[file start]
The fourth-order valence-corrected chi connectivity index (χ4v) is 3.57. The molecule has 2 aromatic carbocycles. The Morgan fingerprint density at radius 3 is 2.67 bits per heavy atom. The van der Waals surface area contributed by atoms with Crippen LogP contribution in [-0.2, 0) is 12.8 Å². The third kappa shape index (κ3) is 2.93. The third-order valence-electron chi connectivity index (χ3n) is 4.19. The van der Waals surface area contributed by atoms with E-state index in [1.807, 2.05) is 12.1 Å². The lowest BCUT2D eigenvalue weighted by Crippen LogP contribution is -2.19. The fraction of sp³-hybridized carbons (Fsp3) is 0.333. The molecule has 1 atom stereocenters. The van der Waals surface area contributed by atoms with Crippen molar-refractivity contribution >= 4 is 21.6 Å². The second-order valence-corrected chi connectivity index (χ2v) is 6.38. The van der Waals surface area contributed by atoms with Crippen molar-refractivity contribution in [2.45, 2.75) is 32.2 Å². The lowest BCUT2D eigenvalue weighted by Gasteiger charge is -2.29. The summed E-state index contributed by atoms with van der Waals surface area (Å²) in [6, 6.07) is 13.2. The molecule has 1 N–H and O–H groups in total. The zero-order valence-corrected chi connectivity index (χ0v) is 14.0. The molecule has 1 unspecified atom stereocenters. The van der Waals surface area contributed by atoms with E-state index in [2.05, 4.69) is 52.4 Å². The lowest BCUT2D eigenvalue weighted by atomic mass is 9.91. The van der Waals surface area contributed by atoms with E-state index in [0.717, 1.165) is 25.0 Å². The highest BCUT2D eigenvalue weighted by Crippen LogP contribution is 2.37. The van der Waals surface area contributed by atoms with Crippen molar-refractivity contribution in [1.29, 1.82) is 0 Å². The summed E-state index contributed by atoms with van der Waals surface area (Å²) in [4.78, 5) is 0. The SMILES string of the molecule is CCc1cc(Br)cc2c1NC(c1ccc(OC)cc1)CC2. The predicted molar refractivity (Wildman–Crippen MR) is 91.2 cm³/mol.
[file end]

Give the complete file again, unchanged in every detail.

The fourth-order valence-corrected chi connectivity index (χ4v) is 3.57. The molecule has 2 aromatic carbocycles. The Morgan fingerprint density at radius 3 is 2.67 bits per heavy atom. The van der Waals surface area contributed by atoms with Crippen LogP contribution in [-0.2, 0) is 12.8 Å². The third kappa shape index (κ3) is 2.93. The third-order valence-electron chi connectivity index (χ3n) is 4.19. The van der Waals surface area contributed by atoms with E-state index in [1.807, 2.05) is 12.1 Å². The lowest BCUT2D eigenvalue weighted by Crippen LogP contribution is -2.19. The fraction of sp³-hybridized carbons (Fsp3) is 0.333. The molecule has 1 atom stereocenters. The van der Waals surface area contributed by atoms with Crippen molar-refractivity contribution >= 4 is 21.6 Å². The second-order valence-corrected chi connectivity index (χ2v) is 6.38. The van der Waals surface area contributed by atoms with Crippen molar-refractivity contribution in [2.45, 2.75) is 32.2 Å². The lowest BCUT2D eigenvalue weighted by Gasteiger charge is -2.29. The summed E-state index contributed by atoms with van der Waals surface area (Å²) in [6, 6.07) is 13.2. The molecule has 1 N–H and O–H groups in total. The zero-order valence-corrected chi connectivity index (χ0v) is 14.0. The molecule has 1 unspecified atom stereocenters. The van der Waals surface area contributed by atoms with E-state index in [2.05, 4.69) is 52.4 Å². The lowest BCUT2D eigenvalue weighted by atomic mass is 9.91. The van der Waals surface area contributed by atoms with E-state index in [0.717, 1.165) is 25.0 Å². The highest BCUT2D eigenvalue weighted by Crippen LogP contribution is 2.37. The van der Waals surface area contributed by atoms with Crippen molar-refractivity contribution in [1.29, 1.82) is 0 Å². The summed E-state index contributed by atoms with van der Waals surface area (Å²) in [4.78, 5) is 0. The SMILES string of the molecule is CCc1cc(Br)cc2c1NC(c1ccc(OC)cc1)CC2. The predicted molar refractivity (Wildman–Crippen MR) is 91.2 cm³/mol.